Spotlight on government is about the process, not the person
By Mike Wiggins
Nine years ago, a 20-year-old Mesa State College student sued the college’s Board of Trustees, alleging the group violated Colorado’s Open Meetings laws in how it chose a single finalist from more than 90 applicants for a new college president.
Megan Fromm waged her battle with no financial backing. She received no help from local attorneys — and even some on the Front Range — because they were related to, had conflicts of interest with or were simply afraid to take on the college and its trustees. She finally found a Denver lawyer who agreed to take the case pro bono.
Fromm sought access to audio tapes of an executive session the trustees held months earlier, suspecting they had illegally entered the closed meeting to discuss matters related to the presidential search that aren’t exempt under state law. They rejected her request, then took a shot at her in the pages of The Daily Sentinel.
“I’m not comfortable letting any newspaper, whether it be a student newspaper or any other form of media, (interpret law) for that matter,” then-Trustee Carol Nesland said. “As far as I know, Megan (Fromm) is not an expert on the Colorado Open Meetings laws or any other type of statutory expert.”
It’s a good thing we don’t let government interpret laws that govern their activities.
Nesland, it turns out, was wrong about Fromm — and the law. A judge ultimately rejected the college’s request to toss the lawsuit, and the recordings of the closed-door meeting were released. For her efforts, she became the youngest person to ever receive the Society of Professional Journalists’ Sunshine Award.
The recounting of the tussle between the college and Fromm is important and relevant because it’s similar to The Daily Sentinel’s persistence in trying to learn more about the circumstances surrounding the Mesa County commissioners’ firing of former County Administrator Chantal Unfug earlier this year. For that matter, it’s important and relevant for much of what we do as a newspaper.
Both Fromm and the Sentinel were accused of displaying some sort of bias — Fromm against newly selected college President Tim Foster and the Sentinel in support of Unfug. Critics claimed that we were pressing an issue that had already been decided. That we were whipping the proverbial deceased equine.
Let’s be clear about something: Fromm’s and the Sentinel’s pursuit of information was and is about the process the governing boards used to make decisions, not the people involved in those decisions. Mesa State was free to hire whomever it wanted for president, just as Mesa County was free to fire Unfug, an employee who worked at the pleasure of the commissioners.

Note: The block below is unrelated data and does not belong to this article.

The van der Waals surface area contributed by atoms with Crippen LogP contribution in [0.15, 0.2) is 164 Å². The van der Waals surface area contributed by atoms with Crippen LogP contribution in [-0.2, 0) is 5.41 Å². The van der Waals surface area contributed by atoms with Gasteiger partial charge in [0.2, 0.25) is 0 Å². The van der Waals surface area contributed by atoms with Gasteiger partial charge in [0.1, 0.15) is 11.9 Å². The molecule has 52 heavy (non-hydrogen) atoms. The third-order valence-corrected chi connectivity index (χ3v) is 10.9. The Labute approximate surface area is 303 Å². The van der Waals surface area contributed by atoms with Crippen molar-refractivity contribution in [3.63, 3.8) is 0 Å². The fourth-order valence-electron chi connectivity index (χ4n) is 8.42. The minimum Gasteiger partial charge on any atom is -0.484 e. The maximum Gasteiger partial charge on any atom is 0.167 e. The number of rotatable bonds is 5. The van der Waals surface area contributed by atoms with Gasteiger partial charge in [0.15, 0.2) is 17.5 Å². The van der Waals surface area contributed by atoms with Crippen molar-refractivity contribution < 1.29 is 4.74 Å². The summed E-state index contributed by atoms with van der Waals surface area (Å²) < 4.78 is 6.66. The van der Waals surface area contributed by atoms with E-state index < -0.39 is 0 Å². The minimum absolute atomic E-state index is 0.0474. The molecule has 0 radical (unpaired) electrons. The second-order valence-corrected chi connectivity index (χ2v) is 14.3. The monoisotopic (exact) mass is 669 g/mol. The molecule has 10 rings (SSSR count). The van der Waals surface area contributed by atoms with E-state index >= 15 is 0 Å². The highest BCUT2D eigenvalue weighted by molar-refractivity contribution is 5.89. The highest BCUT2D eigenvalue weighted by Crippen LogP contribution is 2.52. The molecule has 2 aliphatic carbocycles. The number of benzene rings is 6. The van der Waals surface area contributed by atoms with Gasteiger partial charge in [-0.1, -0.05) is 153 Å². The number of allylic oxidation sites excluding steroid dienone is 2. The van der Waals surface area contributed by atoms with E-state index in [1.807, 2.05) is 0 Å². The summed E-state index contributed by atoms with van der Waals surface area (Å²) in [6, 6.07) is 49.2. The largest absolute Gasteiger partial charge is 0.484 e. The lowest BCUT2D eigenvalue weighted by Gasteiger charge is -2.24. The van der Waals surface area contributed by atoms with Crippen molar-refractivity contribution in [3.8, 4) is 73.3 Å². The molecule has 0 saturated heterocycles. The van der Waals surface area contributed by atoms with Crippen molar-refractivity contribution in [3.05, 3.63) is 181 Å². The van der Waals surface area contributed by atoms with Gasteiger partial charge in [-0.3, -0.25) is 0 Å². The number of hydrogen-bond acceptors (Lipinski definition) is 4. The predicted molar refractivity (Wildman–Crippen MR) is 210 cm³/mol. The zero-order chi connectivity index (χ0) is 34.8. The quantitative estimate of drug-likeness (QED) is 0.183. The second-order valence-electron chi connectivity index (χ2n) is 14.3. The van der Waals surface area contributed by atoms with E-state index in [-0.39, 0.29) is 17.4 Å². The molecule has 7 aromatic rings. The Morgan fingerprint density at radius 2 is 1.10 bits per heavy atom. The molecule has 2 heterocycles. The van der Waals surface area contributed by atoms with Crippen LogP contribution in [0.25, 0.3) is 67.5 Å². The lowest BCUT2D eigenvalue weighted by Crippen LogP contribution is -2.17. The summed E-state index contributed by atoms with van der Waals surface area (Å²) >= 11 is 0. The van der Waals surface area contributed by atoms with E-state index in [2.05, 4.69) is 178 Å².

That doesn’t mean, though, that elected officials can go about those hirings and firings, or any other deliberation or decision about public business, however they please.
The state’s Open Meetings law prescribes very specific standards for elected bodies to follow. Notices of meetings must be “full and timely,” with a specific agenda posted, if possible. Minutes must be taken of all meetings. Executive sessions can be called under certain circumstances, but even then a legally acceptable reason must be given. A recording of the executive session must be made in the same manner an opening meeting would be recorded. Elected officials must vote to enter and exit the session. And they can render a formal decision only in an open meeting.
County officials have acknowledged that there was no agenda posted or minutes kept of the meeting where Unfug’s fate was determined. Commissioners apparently made their decision about Unfug in a meeting they publicly noticed under the heading “board business.” What, precisely, is “board business?” Choosing which caterer to hire for the next ribbon cutting? With such a vaguely worded notice, there’s no way to know. And that’s a problem.
We asked for the commissioners’ emails to see if they contained any hint about how they felt about Unfug or the timing of the decision. All we found was a clear sign that she was blindsided by the decision. Sometimes what a request for information doesn’t tell you is as important as what it reveals.
So how and when did the commissioners decide to terminate Unfug? Via private email? Telephone? Passing one another in the hallway? Did the idea take root with the previous board or was it the brainchild of the newly elected group?
If this seems like a lot of questions, it is. It’s our job as journalists. When public boards take action, we pay attention. When they do so in a way that appears secretive, we dig. When our requests for information are stonewalled, we dig more.
We rely on the state’s Open Meetings and Open Records laws on a nearly daily basis to do our work. But it’s not some special privilege that journalists hold. These laws are intended to protect and empower every citizen. After all, these are your elected and appointed officials. It’s your money that funds their salaries and activities.
Last week was designated Sunshine Week, a national initiative to promote the importance of open government and the public’s right to information. But efforts to hold government accountable are a year-round enterprise. We’ll continue to do our part to let the sun shine on government. It’s the best disinfectant against unseemly things growing in dark corners.